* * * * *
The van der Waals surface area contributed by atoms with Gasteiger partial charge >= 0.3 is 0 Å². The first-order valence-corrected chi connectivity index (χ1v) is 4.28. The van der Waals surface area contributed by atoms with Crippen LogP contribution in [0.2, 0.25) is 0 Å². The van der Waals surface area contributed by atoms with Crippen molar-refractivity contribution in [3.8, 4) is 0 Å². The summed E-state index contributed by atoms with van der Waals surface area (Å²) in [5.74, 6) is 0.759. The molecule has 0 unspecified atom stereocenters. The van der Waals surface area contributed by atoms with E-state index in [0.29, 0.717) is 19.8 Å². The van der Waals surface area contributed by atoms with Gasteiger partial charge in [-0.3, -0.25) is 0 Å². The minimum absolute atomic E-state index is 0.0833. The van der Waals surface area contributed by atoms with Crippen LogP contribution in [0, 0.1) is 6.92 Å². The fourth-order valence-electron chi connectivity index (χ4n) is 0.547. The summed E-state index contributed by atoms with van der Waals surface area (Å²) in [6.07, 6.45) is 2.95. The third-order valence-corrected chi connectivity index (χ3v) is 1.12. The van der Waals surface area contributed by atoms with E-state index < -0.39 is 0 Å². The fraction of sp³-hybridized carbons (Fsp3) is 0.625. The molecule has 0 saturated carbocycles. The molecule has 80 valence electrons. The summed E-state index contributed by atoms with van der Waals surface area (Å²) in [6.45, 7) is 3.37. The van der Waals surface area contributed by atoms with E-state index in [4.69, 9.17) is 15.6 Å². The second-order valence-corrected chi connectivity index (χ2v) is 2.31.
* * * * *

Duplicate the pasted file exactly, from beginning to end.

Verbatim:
The van der Waals surface area contributed by atoms with Gasteiger partial charge >= 0.3 is 0 Å². The first-order valence-corrected chi connectivity index (χ1v) is 4.28. The van der Waals surface area contributed by atoms with Crippen LogP contribution in [0.2, 0.25) is 0 Å². The van der Waals surface area contributed by atoms with Crippen molar-refractivity contribution in [3.8, 4) is 0 Å². The summed E-state index contributed by atoms with van der Waals surface area (Å²) in [5.74, 6) is 0.759. The molecule has 0 unspecified atom stereocenters. The van der Waals surface area contributed by atoms with E-state index in [0.29, 0.717) is 19.8 Å². The van der Waals surface area contributed by atoms with Gasteiger partial charge in [-0.3, -0.25) is 0 Å². The minimum absolute atomic E-state index is 0.0833. The van der Waals surface area contributed by atoms with Crippen LogP contribution in [0, 0.1) is 6.92 Å². The fourth-order valence-electron chi connectivity index (χ4n) is 0.547. The summed E-state index contributed by atoms with van der Waals surface area (Å²) in [6.07, 6.45) is 2.95. The third-order valence-corrected chi connectivity index (χ3v) is 1.12. The van der Waals surface area contributed by atoms with E-state index < -0.39 is 0 Å². The fraction of sp³-hybridized carbons (Fsp3) is 0.625. The molecule has 0 saturated carbocycles. The molecule has 80 valence electrons. The summed E-state index contributed by atoms with van der Waals surface area (Å²) in [6.45, 7) is 3.37. The van der Waals surface area contributed by atoms with E-state index in [4.69, 9.17) is 15.6 Å². The second-order valence-corrected chi connectivity index (χ2v) is 2.31.